At the multiplexer end, you set the ports numbers for UDP and TCP, the P1 and P3 baud rates and you check the boxes "P1 to WIFI" and "WIFI to P3". At the crew smartphone apps you set the same UDP port number and, possibly, the 192.168.4.1 IP address if requested. At the OpenCPN end you set 2 connections - one UDP connection for input at the chosen port number and one TCP connection for output at the chosen port number and 192.168.4.1 IP address.
It looks all OK but it is not! The arrangement works for some minutes but then it freezes. This error may occur in similar situations with different applications and so it is important to understand the problem and its cure. The error description follows. As explained above OpenCPN will start a TCP connection to send the autopilot data to the multiplexer. In consequence the multiplexer will see the logic variable Client_Is_Available as true. When a packet from OpenCPN arrives it will be echoed on serial port P3. Then an AIS message arrives at P1. This message will be echoed by WIFI. As both UDP and TCP protocols are active the AIS message is echoed at both ports (*). At the UDP port the message is just broadcast and forgotten. However at the TCP port, the multiplexer expects a confirmation from OpenCPN to be sure that the message was received without errors. But the TCP connection on OpenCPN was set for output only. So no acknowledgement will be sent back to the multiplexer. After a while the multiplexer freezes. The solution is to change the TCP connection on OpenCPN to be an output as well as an input. If it also set as an input, the expected acknowledgment that the multiplexer expects is sent. I hope this article is useful. Also read the post script which is relevant to the Nme4Wifi multiplexer.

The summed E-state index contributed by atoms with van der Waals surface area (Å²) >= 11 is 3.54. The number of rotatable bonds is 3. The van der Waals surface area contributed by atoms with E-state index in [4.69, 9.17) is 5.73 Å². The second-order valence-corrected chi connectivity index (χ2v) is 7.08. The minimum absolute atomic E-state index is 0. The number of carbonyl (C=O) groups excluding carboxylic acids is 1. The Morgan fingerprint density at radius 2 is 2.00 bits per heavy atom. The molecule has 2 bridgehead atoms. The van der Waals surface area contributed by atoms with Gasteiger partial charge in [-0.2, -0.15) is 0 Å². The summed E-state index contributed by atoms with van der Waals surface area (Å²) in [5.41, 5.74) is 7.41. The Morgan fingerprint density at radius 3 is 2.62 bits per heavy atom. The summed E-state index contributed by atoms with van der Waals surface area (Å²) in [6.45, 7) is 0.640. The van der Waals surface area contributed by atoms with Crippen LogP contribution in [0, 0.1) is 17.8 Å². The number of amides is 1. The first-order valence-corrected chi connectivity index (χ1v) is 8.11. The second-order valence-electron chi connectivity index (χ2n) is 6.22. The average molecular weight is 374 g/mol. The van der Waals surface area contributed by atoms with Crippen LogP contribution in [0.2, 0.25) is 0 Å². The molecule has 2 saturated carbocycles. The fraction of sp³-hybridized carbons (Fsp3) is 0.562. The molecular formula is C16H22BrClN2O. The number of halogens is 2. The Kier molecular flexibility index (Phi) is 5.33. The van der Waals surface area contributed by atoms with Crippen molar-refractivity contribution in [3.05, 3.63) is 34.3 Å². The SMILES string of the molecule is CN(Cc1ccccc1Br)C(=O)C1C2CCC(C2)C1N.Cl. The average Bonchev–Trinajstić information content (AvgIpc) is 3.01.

(*) In the Nmea4Wifi multiplexer, instead of the "P1 to WIFI" check boxes there 2 check boxes: "P1 to UDP" and "P1 to TCP". Therefore in the described scenario we would check "P1 to UDP" and would uncheck "P1 to TCP". In that case the P1 received message would not be sent to the TCP port. If someone reports me of a case that requires such a setting, I would be available to change the Nmea2Wifi firmware to take this into account.
Discussion and support for the Nmea2Wifi multiplexer - a 2-input Nmea 0183 wifi multiplexer.